Jones brought an action of assumpsit in the Iowa district court, against John Catlin, John Milton, J. Chamberlin, Robert Bloomer, Edward Bloomer and Thomas Park, upon a negotiable promissory note, drawn by Catlin, and payable to Milton, indorsed by Milton, before due, to Chamberlin and the Bloomers, as J. Chamberlin and Co. by them to Park, and by Park to the plaintiff. The declaration contained two counts; in one of which, presentation, nonpayment and notice, were averred; and the money counts. The defendants, except Park, who was not served with process, demurred generally, and were overruled by the court. They then pleaded the general issue. After the jury was impannelled, the plaintiff, by leave of the court, discontinued his suit as to all the defendants, except Catlin and Milton, and proceeded in the trial against them, to which they excepted. It appeared upon the trial that the indorsement of Milton was originally made in blank, and had been filled up by the plaintiff's attorney after the commencement of the suit, as follows: "I promise to pay, jointly with the maker, the within note to David W. Jones." There was no evidence upon the trial to prove presentation and non-payment of the note, or notice to Milton, the indorser. The jury, under the instructions of the court, returned a verdict against the defendants for $339 50. The defendants moved for a new trial and in arrest of judgment, both of which motions were overruled, and judg ment rendered upon the verdict. The defendants excepted to the decisions of the court in the progress of the cause, and have pros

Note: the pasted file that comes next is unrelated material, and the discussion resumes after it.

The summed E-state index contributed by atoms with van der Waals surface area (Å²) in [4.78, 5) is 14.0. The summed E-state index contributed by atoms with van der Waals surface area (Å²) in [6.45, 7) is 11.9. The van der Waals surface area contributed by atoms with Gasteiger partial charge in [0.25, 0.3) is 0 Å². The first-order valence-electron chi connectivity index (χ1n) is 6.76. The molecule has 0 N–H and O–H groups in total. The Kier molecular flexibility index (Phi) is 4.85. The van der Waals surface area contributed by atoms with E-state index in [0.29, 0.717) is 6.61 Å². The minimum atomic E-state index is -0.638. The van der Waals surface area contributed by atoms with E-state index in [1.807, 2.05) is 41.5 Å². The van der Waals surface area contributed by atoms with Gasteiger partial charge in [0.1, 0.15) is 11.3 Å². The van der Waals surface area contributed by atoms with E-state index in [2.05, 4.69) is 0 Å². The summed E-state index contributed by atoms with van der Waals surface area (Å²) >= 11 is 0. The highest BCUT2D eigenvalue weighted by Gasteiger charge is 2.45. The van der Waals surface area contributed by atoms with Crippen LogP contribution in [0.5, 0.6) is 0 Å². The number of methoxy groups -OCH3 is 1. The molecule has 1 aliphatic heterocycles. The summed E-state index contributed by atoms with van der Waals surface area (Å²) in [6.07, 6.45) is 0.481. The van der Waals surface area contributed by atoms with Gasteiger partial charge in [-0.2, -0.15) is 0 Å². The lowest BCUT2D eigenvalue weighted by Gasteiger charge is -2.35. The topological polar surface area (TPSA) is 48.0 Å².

ecuted this writ of error to reverse the judgment of the district court. The cause was argued at the August term, 1840, by Martin and Strong, for the plaintiffs in error, and by Dunn, for the defendant in error. The court took the case under advisement, and at the July term, 1841, judge Miller delivered the following opinion of a majority of the court, chief justice Dunn dissenting.

This is a writ of error sued out by John Milton and John Catlin, to reverse a judgment in the district court of Iowa county, on a negotiable promissory note, drawn by said Catlin to said Milton, and by him indorsed in blank before due. These defendants were sued with other persons who had also indorsed said note, and at the trial the plaintiff asked and obtained leave to discontinue as to them; which was allowed by the court. This is the first error assigned. Whether a joint action against all the defendants was legal or not, it is not now to be determined, as that point was not raised. The plaintiff by his suit, considered it a joint contract. Under the 68th section of the act concerning proceedings in courts of record, page 207 of the Statutes, the plaintiff may be allowed to discontinue as to part of the defendants, amend his declaration, and proceed to judgment against the rest on the conditions therein set forth.